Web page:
(PresidentialHill.com)- A Düsseldorf man with HIV is now free of the virus after receiving a stem-cell transplant for leukemia, according to a new study published in Nature Medicine.
The 53-year-old German is now only of only a few people known to have been cured of HIV after undergoing stem cell replacement for leukemia or lymphoma.
According to the study, the HIV-positive Düsseldorf leukemia patient received a stem cell transplant in 2013 from a donor who had a mutation that prevents the protein used by the virus from entering cells.
The man had also been undergoing antiretroviral therapy (ART) which is commonly used in HIV patients to make the virus undetectable while preventing patients from transmitting HIV to others. However, HIV remains in the patient during ART.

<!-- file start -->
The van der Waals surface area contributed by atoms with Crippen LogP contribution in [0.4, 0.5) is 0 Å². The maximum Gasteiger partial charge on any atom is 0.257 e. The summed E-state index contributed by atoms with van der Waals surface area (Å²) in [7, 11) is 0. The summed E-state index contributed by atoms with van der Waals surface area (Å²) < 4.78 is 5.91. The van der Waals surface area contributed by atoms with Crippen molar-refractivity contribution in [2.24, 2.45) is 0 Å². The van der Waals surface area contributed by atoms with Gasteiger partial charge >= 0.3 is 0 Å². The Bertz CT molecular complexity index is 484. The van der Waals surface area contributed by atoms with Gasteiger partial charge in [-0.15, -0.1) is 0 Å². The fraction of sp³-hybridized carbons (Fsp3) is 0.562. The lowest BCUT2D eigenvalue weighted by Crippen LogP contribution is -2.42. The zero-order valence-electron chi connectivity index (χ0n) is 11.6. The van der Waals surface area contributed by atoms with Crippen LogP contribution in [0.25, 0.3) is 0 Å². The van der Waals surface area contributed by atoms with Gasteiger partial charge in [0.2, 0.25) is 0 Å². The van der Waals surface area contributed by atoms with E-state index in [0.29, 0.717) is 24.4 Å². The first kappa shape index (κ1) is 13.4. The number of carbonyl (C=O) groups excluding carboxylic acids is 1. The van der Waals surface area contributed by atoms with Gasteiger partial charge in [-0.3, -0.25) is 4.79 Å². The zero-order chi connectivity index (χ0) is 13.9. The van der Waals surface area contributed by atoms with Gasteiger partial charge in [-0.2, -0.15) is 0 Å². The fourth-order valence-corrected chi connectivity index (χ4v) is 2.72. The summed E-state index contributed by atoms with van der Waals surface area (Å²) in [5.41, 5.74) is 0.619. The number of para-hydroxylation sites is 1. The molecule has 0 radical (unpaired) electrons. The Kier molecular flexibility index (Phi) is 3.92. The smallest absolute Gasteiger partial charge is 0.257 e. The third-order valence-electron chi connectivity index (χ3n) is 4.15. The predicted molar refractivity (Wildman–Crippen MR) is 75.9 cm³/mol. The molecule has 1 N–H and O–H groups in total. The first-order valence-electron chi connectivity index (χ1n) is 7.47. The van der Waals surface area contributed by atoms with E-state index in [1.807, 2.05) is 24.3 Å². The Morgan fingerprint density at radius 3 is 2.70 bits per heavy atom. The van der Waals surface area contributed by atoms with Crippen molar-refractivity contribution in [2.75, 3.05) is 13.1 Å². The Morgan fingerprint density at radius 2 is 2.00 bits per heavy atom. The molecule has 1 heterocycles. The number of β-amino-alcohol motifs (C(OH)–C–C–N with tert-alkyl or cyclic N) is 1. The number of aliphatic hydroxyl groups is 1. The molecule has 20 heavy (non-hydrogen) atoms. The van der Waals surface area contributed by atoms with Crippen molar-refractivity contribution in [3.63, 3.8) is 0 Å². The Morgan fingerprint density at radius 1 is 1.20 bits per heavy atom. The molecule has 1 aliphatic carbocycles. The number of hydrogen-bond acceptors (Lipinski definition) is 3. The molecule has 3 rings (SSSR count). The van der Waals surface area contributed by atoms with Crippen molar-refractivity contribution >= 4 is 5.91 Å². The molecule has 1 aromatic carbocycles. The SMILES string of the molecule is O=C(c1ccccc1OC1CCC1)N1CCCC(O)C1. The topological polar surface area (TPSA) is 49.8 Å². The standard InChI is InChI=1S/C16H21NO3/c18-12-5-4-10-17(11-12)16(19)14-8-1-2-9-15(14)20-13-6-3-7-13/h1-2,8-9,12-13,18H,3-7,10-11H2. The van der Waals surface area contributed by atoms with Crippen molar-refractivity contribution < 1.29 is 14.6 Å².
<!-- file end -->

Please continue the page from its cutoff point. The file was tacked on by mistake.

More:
Stem cell transplant can “substantially reduce the viral reservoir” in cases where the virus persists, according to the study.
As he was undergoing ART treatment, doctors continued to monitor the patient’s viral reservoir. While his HIV was deemed undetectable, the man still had HIV reservoirs and continued to test for traces of the virus’s DNA and RNA. However, additional tests revealed that the virus had not replicated.
To test what would happen if the patient’s therapy ended, after 69 months, the medical team decided to stop his ART treatment in 2018. And since that time, he has remained HIV-free.
According to virologist Björn-Erik Jensen, who led the patient’s treatment, the study shows that while it is difficult to remove HIV from the body, it is not impossible.
It is unlikely, however, that this treatment will be used on HIV patients who do not have leukemia, according to Nature Medicine. However, scientists are testing what would happen if a patient’s stem cells were modified to include the mutation needed to block HIV.
The first patient declared “cured” of HIV was a man living in Berlin in 2008. Like the Düsseldorf patient, he too suffered from both leukemia and HIV.